Depending on the disability, some people are very vulnerable to manipulation and abuse and need particular help developing a sexual ethic that protects them while also giving them the opportunity to experience the fullness of human sexuality. Contradictory messages about sex can be particularly confusing to those who have cognitive and emotional barriers to understanding.
I have met women and men who thought that the fact that they were having sex with their partner meant they would always be together and were heart broken when their partner moved on to a different relationship. I worked with one man who was overly warm and complimentary to women. He believed he was “just being nice” and needed a lot of redirection to understand appropriate social interactions in public and in the work place. I have encountered both men and women who were desperately searching for an intimate relationship in which they could share their most vulnerable self, just like most of the abled bodied people I have encountered in our society.
Everyone is a sexual being with sexual desires and sexual needs. All of us, disabled or not, need to know and abide by appropriate boundaries. Different relationships include different levels and kinds of touch.
One of the ways in which we experience the gift of sex is in the act of self-touch. Masturbation is a perfectly natural and normal way of learning about our bodies and giving ourselves pleasure. This is no less true for those who have emotional, cognitive, or physical barriers. Unfortunately, there are still places where the differently abled are shamed and punished if they are discovered to be masturbating, even in the privacy of their own rooms. To punish someone for expressing their sexuality this way is an assault to that person. There is no reason not to welcome masturbation as a healthy part of any of our lives, particularly those with barriers that might prohibit them from engaging in a healthy sexual relationship with a partner.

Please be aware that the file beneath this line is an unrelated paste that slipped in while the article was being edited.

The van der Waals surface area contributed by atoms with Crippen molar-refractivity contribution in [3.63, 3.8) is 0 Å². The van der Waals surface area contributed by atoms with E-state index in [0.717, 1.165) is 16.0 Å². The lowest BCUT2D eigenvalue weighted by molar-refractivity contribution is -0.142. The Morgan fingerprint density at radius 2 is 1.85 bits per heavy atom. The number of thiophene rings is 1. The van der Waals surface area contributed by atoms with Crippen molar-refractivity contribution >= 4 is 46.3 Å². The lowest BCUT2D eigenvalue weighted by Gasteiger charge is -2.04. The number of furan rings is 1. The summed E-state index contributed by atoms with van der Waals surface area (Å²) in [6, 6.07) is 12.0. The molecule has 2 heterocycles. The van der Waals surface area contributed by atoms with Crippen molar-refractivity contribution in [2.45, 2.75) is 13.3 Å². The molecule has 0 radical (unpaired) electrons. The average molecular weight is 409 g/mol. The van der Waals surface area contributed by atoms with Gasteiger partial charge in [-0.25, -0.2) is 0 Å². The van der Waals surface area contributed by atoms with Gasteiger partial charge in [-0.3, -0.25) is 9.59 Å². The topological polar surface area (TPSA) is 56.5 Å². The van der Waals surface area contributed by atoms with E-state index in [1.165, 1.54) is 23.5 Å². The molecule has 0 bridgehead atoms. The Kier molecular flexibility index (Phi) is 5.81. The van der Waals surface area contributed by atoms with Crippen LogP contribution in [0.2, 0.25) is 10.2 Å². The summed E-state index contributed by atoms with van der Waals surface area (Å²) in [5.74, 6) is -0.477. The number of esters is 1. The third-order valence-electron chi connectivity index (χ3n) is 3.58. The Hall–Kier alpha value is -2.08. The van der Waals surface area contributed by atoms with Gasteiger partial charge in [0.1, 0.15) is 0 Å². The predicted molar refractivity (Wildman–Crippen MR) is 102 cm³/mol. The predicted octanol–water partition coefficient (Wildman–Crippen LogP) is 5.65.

Sometimes those barriers are purely physical. Through genetics, accident, or injury, there are many people in this world today that carry physical scars that affect their sexual abilities. The recent movie The Sessions illustrates this reality when a man in an iron lung seeks out a sexual surrogate in order to feel the sensational height of orgasm with a partner, an experience that many of us take for granted.
Most people with physical disabilities still need to experience the joy of sexuality, even if they are not able to achieve orgasm. This can involve something as simple as the feel of skin against skin and can include the ability to give the gift of orgasm to another.
The good news is that stigma and stereotype are lessening, and many people with disabilities are experiencing the joy of an intimate relationship with another. Those who are vulnerable to abuse and exploitation need us to help them define healthy relationships and to guide them on appropriate private and public expressions of intimacy and self-touch. And they need us to help them work through their own sexual ethic so that they, too, are making wise choices about how they will express their sexuality in a way that is joyful and life giving to them, and to their partners.
I welcome your comments and feedback!